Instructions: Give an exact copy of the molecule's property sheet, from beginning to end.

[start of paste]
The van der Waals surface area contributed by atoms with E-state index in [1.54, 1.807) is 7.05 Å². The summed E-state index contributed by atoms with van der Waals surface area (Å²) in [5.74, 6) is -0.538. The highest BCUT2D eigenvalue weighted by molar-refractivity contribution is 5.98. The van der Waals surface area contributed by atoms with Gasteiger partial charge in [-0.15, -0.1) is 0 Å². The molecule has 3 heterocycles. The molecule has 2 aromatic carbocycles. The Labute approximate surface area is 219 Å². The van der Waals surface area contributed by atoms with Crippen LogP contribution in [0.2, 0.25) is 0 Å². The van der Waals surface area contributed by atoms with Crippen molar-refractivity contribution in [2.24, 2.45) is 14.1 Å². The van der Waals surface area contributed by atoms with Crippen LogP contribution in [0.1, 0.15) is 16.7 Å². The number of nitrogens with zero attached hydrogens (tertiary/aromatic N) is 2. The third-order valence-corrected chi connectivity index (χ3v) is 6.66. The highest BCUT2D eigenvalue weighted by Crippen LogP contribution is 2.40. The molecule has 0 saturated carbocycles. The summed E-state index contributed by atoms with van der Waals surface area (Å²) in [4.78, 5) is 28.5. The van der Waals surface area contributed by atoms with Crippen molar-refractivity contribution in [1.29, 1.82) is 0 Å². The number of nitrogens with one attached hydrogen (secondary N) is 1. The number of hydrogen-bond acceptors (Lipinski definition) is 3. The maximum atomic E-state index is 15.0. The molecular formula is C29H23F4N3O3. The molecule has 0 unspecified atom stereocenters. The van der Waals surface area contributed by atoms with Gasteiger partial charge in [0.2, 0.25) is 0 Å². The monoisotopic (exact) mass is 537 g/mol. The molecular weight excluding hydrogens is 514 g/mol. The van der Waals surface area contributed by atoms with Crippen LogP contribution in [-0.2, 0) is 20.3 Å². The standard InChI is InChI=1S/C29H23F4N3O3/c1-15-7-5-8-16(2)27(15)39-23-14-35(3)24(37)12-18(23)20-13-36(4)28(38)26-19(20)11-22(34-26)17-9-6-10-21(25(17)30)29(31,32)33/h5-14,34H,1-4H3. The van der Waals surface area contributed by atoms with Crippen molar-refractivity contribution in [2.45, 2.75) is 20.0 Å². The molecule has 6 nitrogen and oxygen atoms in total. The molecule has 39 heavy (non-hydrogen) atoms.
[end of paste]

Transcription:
The van der Waals surface area contributed by atoms with E-state index in [1.54, 1.807) is 7.05 Å². The summed E-state index contributed by atoms with van der Waals surface area (Å²) in [5.74, 6) is -0.538. The highest BCUT2D eigenvalue weighted by molar-refractivity contribution is 5.98. The van der Waals surface area contributed by atoms with Gasteiger partial charge in [-0.15, -0.1) is 0 Å². The molecule has 3 heterocycles. The molecule has 2 aromatic carbocycles. The Labute approximate surface area is 219 Å². The van der Waals surface area contributed by atoms with Crippen LogP contribution in [0.2, 0.25) is 0 Å². The van der Waals surface area contributed by atoms with Crippen molar-refractivity contribution in [2.24, 2.45) is 14.1 Å². The van der Waals surface area contributed by atoms with Crippen LogP contribution in [0.1, 0.15) is 16.7 Å². The number of nitrogens with zero attached hydrogens (tertiary/aromatic N) is 2. The third-order valence-corrected chi connectivity index (χ3v) is 6.66. The highest BCUT2D eigenvalue weighted by Crippen LogP contribution is 2.40. The molecule has 0 saturated carbocycles. The summed E-state index contributed by atoms with van der Waals surface area (Å²) in [4.78, 5) is 28.5. The van der Waals surface area contributed by atoms with Crippen molar-refractivity contribution in [1.29, 1.82) is 0 Å². The number of nitrogens with one attached hydrogen (secondary N) is 1. The number of hydrogen-bond acceptors (Lipinski definition) is 3. The maximum atomic E-state index is 15.0. The molecular formula is C29H23F4N3O3. The molecule has 0 unspecified atom stereocenters. The van der Waals surface area contributed by atoms with Gasteiger partial charge in [0.2, 0.25) is 0 Å². The monoisotopic (exact) mass is 537 g/mol. The molecular weight excluding hydrogens is 514 g/mol. The van der Waals surface area contributed by atoms with Crippen LogP contribution in [-0.2, 0) is 20.3 Å². The standard InChI is InChI=1S/C29H23F4N3O3/c1-15-7-5-8-16(2)27(15)39-23-14-35(3)24(37)12-18(23)20-13-36(4)28(38)26-19(20)11-22(34-26)17-9-6-10-21(25(17)30)29(31,32)33/h5-14,34H,1-4H3. The van der Waals surface area contributed by atoms with Crippen molar-refractivity contribution in [2.45, 2.75) is 20.0 Å². The molecule has 6 nitrogen and oxygen atoms in total. The molecule has 39 heavy (non-hydrogen) atoms.